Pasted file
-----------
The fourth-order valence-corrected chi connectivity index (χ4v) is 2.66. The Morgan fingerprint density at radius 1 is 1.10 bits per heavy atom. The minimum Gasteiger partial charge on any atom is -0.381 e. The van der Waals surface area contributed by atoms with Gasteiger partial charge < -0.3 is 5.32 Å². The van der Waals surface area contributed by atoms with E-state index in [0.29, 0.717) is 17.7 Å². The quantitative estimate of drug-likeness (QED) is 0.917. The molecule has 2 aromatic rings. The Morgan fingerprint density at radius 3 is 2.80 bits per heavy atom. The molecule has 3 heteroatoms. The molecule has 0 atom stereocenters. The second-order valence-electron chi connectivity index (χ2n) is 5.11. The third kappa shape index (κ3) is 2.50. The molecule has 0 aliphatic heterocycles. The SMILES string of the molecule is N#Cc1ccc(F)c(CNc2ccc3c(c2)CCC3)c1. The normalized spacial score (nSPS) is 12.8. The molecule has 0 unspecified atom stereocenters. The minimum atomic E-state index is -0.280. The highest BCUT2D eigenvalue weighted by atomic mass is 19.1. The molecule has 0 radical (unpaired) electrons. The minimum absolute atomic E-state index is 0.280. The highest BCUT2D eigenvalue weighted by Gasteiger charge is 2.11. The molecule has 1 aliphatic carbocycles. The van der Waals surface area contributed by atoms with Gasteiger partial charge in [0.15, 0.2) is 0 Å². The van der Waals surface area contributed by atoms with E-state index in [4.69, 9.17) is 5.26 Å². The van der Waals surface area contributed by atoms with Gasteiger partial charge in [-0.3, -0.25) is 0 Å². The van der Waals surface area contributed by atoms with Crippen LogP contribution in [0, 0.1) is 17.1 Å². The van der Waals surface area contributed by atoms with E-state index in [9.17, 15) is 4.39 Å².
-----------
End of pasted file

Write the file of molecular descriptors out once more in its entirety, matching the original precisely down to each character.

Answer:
The fourth-order valence-corrected chi connectivity index (χ4v) is 2.66. The Morgan fingerprint density at radius 1 is 1.10 bits per heavy atom. The minimum Gasteiger partial charge on any atom is -0.381 e. The van der Waals surface area contributed by atoms with Gasteiger partial charge < -0.3 is 5.32 Å². The van der Waals surface area contributed by atoms with E-state index in [0.29, 0.717) is 17.7 Å². The quantitative estimate of drug-likeness (QED) is 0.917. The molecule has 2 aromatic rings. The Morgan fingerprint density at radius 3 is 2.80 bits per heavy atom. The molecule has 3 heteroatoms. The molecule has 0 atom stereocenters. The second-order valence-electron chi connectivity index (χ2n) is 5.11. The third kappa shape index (κ3) is 2.50. The molecule has 0 aliphatic heterocycles. The SMILES string of the molecule is N#Cc1ccc(F)c(CNc2ccc3c(c2)CCC3)c1. The normalized spacial score (nSPS) is 12.8. The molecule has 0 unspecified atom stereocenters. The minimum atomic E-state index is -0.280. The highest BCUT2D eigenvalue weighted by atomic mass is 19.1. The molecule has 0 radical (unpaired) electrons. The minimum absolute atomic E-state index is 0.280. The highest BCUT2D eigenvalue weighted by Gasteiger charge is 2.11. The molecule has 1 aliphatic carbocycles. The van der Waals surface area contributed by atoms with Gasteiger partial charge in [0.15, 0.2) is 0 Å². The van der Waals surface area contributed by atoms with E-state index in [4.69, 9.17) is 5.26 Å². The van der Waals surface area contributed by atoms with Gasteiger partial charge in [-0.3, -0.25) is 0 Å². The van der Waals surface area contributed by atoms with Crippen LogP contribution in [0, 0.1) is 17.1 Å². The van der Waals surface area contributed by atoms with E-state index in [9.17, 15) is 4.39 Å².